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They helped me get cheap accommodation, brought me fresh fruit and water, and sat with me when I felt sad, lost, and alone with a badly burnt leg and receiving psychotic emails, ranging from I need your help to get out of my life and then back again, from someone I once called a very good friend and was now someone who had absolutely no care or consideration for the position I was in – alone in a new country, with an infected leg, and not quite knowing who to trust or where to go for help, and quickly running out of money. The reason I couldn’t trust anyone came down to the fact that the town itself, as beautiful as the area is, was a very strange place. The expats were trying to get me to help them because of my 2 languages, yet were also trying to pay to get their choice of mayor elected, others promised empty offers, and many were simply after money/ and or sex. I guess in a country that has been so hugely exploited, it is impossible for the local people to not want to exploit us travellers in return. It wasn’t a very good time, and I truly began to feel that going home was the best answer. Thank you Erie is all I can say – and that I love you my darling esposa for always answering the tearful phone calls despite the time of the day, for never failing to be an amazing friend, for somehow making me roar with laughter - even when I am so sad I can’t eat/ sleep/ or feel my hands.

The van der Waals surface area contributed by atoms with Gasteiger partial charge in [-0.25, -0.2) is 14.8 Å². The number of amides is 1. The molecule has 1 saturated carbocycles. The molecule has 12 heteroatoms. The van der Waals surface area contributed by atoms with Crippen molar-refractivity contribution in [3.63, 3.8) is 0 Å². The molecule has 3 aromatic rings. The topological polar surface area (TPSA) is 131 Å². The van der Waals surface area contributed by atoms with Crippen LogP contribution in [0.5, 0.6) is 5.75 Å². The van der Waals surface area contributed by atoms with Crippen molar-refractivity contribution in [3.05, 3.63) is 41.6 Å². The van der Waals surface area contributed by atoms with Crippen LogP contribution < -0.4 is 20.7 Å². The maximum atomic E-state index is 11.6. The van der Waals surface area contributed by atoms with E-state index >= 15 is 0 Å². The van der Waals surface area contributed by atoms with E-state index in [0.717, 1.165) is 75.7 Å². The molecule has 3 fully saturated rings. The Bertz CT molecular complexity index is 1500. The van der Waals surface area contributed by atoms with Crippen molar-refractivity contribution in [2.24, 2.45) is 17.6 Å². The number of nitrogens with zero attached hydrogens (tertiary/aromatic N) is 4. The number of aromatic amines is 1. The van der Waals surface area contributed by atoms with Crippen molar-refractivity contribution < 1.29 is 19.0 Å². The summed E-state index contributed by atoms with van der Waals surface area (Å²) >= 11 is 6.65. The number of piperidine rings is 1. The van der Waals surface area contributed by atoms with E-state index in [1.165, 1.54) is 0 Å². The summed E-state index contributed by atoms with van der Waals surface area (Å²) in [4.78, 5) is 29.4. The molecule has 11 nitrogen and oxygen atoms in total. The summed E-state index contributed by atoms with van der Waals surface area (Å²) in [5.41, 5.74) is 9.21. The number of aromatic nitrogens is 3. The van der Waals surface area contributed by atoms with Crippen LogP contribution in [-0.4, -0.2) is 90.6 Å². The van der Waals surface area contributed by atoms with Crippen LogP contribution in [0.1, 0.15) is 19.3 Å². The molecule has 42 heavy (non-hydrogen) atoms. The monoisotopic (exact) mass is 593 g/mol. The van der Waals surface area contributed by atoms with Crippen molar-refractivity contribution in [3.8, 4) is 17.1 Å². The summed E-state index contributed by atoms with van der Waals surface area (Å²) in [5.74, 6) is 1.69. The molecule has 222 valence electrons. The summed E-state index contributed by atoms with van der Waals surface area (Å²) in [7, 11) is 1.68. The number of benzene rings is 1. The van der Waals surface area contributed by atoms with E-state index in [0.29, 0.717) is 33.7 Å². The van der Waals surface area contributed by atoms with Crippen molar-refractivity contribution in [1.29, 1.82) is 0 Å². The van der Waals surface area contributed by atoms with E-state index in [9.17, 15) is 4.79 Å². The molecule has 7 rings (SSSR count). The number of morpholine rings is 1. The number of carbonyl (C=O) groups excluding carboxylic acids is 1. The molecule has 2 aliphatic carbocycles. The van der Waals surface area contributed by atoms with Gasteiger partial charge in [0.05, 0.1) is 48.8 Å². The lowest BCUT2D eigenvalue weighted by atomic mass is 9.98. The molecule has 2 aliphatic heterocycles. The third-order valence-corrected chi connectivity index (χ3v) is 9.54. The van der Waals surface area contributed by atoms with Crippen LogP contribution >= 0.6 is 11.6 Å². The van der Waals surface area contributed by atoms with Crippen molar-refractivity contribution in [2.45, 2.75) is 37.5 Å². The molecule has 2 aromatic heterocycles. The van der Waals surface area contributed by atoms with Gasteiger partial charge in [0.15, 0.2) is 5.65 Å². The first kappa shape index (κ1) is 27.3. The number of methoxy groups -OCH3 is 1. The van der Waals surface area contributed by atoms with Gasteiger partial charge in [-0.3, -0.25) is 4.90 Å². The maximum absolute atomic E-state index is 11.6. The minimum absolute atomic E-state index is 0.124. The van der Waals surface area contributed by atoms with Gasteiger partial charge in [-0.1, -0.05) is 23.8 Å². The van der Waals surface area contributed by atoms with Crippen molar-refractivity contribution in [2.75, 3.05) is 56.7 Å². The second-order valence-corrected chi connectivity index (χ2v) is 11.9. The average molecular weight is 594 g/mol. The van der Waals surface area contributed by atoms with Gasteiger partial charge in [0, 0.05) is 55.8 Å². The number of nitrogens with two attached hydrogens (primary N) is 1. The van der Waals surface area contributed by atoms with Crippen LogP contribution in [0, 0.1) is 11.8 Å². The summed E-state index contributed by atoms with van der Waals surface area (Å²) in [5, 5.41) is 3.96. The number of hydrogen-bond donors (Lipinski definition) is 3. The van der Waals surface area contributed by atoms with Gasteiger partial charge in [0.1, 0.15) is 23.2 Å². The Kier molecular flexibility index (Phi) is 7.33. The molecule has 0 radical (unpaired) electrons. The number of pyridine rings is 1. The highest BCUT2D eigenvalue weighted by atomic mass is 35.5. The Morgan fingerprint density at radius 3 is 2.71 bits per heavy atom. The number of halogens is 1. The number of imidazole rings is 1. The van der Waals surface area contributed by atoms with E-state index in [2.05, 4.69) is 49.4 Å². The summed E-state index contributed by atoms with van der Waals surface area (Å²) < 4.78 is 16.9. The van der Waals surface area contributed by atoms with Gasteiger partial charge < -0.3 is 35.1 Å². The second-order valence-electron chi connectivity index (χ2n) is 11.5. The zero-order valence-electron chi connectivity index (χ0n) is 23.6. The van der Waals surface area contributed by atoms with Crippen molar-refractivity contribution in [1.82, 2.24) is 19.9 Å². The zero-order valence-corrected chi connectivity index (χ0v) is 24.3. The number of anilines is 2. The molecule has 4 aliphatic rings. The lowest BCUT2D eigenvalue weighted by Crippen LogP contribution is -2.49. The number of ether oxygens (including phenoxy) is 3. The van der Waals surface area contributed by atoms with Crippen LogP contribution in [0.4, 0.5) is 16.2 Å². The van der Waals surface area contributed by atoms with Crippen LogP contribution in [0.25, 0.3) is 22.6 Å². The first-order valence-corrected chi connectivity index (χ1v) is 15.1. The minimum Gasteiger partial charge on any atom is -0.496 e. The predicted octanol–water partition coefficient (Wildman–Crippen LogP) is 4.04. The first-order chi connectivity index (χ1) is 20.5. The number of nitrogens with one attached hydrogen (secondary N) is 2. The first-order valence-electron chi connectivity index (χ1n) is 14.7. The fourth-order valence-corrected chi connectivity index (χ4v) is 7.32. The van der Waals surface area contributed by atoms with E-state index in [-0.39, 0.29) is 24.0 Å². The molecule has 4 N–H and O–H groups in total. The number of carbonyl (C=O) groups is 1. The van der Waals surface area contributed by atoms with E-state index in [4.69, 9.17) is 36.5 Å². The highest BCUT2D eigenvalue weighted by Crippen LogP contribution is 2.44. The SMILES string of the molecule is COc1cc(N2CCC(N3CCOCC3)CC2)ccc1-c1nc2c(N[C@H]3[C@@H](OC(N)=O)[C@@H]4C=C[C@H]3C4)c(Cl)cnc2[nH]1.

I knew I needed to get out of the town, despite the great friends I had found in the ex-workers of the restaurant. So when Mainardi offered me a week with him (he works alternative weeks) in his local town 10 hours bus ride away, I jumped at the change. We woke at 5am to board the bus with our new pet chicken, a prized fighting rooster named Cluck.